It’s important to understand the reason for compounded drugs. As stated, the delivery method of the drug may be problematic for some patients. In addition, some drugs contain common allergens in the commercially available drug formulations. For instance, certain dyes which, while harmless for most people, are still common enough so that compounding pharmacies need to be able to create a version of the drug without that substance. 

Compounding pharmacies in the US can be accredited by the Pharmacy Compounding Accreditation Board (PCAB). Pharmacies accredited by PCAB are regularly surveyed and submit documented proof that they meet PCAB quality standards, including: 

•    Chemicals must be obtained from trusted suppliers
•    Pharmacists and technicians receive ongoing education 
•    Facility design meets related standards of decontamination
•    USP <795>, USP <797>, and USP <800> standards are met or exceeded
•    Accredited pharmacies meet PCAB’s “Principles of Compounding”

Compounding pharmacies must also adhere to standards of USP be able to prove adherence in a survey by an accreditor. 

The National Association of Boards of Pharmacy (NABP) works collaboratively with the FDA and state pharmacy boards. Pharmacies seeking to ensure they reach the highest standards in compounding can voluntarily take part in the NABP’s Verified Pharmacy Program (VPP) inspection program, which aids in compliance with state pharmacy board requirements, verifies pharmacy data, assists with meeting licensing standards, and demonstrates compliance to current US Pharmacopeia standards for nonsterile and sterile compounding. Over the years, more US state pharmacy boards are requiring 3rd party inspections, as the program provided by the NABP. To maintain accreditation, a pharmacy has to initiate a survey of their operations every three years.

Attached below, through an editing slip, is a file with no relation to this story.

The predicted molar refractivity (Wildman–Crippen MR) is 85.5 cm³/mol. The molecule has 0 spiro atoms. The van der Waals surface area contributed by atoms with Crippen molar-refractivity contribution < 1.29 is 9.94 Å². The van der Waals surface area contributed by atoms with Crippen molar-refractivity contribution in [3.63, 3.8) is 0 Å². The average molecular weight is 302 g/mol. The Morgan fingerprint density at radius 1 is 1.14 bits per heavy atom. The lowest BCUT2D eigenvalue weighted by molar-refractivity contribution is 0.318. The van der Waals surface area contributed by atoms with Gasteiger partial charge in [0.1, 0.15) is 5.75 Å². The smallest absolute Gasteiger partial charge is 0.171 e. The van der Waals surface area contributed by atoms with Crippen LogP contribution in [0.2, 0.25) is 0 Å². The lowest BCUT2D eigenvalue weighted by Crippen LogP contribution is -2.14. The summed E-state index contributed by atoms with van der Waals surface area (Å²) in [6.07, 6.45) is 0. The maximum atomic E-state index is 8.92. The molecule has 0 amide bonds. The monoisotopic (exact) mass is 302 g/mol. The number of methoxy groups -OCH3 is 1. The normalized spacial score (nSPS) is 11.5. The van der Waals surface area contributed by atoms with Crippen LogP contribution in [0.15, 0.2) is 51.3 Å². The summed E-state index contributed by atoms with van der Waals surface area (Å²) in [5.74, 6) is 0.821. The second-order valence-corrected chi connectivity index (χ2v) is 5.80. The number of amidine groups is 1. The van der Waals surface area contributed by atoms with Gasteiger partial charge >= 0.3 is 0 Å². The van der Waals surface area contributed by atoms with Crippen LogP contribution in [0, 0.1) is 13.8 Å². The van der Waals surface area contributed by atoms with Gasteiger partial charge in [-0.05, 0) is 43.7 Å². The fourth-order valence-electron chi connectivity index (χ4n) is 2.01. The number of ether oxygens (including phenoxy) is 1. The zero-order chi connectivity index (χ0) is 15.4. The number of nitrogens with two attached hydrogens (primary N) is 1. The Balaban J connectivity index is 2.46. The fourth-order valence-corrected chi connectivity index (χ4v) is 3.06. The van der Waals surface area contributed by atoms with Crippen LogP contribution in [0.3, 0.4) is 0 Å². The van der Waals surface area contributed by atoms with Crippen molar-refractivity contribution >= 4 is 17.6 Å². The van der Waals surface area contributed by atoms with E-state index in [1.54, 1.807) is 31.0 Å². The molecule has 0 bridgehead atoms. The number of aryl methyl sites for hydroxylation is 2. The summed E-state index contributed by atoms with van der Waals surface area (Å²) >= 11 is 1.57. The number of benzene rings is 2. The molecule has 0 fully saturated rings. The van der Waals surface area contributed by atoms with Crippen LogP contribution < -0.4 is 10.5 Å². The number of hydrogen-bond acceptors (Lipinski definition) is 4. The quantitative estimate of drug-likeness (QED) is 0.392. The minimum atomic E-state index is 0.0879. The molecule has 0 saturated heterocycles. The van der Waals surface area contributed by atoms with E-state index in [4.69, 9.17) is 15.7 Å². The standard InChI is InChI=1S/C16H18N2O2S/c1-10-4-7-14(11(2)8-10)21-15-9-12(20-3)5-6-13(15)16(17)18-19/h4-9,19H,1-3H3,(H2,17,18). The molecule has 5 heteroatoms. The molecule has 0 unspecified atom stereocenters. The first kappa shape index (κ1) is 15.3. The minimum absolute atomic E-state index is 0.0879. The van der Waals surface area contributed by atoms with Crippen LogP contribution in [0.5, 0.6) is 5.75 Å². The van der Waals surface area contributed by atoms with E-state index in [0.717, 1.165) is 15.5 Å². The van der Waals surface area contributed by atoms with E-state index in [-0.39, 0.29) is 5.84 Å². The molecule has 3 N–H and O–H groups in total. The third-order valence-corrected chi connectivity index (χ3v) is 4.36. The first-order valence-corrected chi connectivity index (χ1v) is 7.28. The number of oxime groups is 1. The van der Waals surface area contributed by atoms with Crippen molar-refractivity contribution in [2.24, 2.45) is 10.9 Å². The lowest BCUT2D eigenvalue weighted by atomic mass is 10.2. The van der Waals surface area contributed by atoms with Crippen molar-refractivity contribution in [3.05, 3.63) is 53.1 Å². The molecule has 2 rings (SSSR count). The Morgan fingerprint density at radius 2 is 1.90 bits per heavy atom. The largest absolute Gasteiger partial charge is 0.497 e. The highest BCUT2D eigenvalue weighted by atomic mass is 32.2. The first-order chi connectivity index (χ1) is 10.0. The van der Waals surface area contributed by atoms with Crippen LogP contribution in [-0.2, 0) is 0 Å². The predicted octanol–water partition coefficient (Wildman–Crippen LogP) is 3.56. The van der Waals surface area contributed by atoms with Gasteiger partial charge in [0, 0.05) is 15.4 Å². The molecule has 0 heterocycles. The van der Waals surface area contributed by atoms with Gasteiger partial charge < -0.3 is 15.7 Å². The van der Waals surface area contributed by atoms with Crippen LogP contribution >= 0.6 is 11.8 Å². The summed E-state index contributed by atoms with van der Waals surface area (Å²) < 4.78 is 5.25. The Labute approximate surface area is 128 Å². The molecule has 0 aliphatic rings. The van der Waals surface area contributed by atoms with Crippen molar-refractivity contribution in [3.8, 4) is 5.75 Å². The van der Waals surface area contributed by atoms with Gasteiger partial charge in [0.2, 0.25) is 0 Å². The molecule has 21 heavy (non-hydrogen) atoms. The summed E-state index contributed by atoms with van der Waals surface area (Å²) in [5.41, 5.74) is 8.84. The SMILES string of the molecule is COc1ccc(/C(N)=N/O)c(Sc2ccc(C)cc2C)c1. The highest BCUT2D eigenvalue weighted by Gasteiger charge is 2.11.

Compounding Pharmacy Types

Compounding is an increasingly complex web of compliance, standards, and accreditation. In general, the two main types of compounding include sterile and non-sterile.  Sterile compounding is used for drugs that will be injected, administered through IV, or directly into the eyes.  Non-sterile compounding medications typically include oral dosages like pills and liquids, or topical treatments. 

In recent years, the FDA has further categorized pharmacies according to what they can produce and how much they distribute. Compounding pharmacies are now divided into two sectors: 503A and 503B. 

Briefly, 503A compounding pharmacies use prescriptions for a specific patient. These pharmacies are focused on agility and specificity in production and are required by state boards of pharmacy to comply with USP and other guidelines. They dispense only for out-patient use, compound only in small batches, and are (ideally) enabled to control production costs to ensure the compounded drugs are accessible to patients. These pharmacies do not function as large-scale manufacturers and do not need to comply with cGMP.

In contrast, 503B compounding pharmacies are drug outsourcing facilities that manufacture in larger amounts to distribute. This type of compounding pharmacy does not have to wait for a single-patient prescription in order to manufacture a drug. They focus on known formulations that are not commercially available. Because 503B pharmacies act more like a manufacturer and distributor, they are regulated and inspected by both the FDA and by the state board of Pharmacy. The compounded drugs typically take time to create but are known to be in-demand and therefore, often kept in stock by healthcare facilities for in-patient use. To control the costs of these compounded drugs, 503B pharmacies can produce and distribute in larger batches.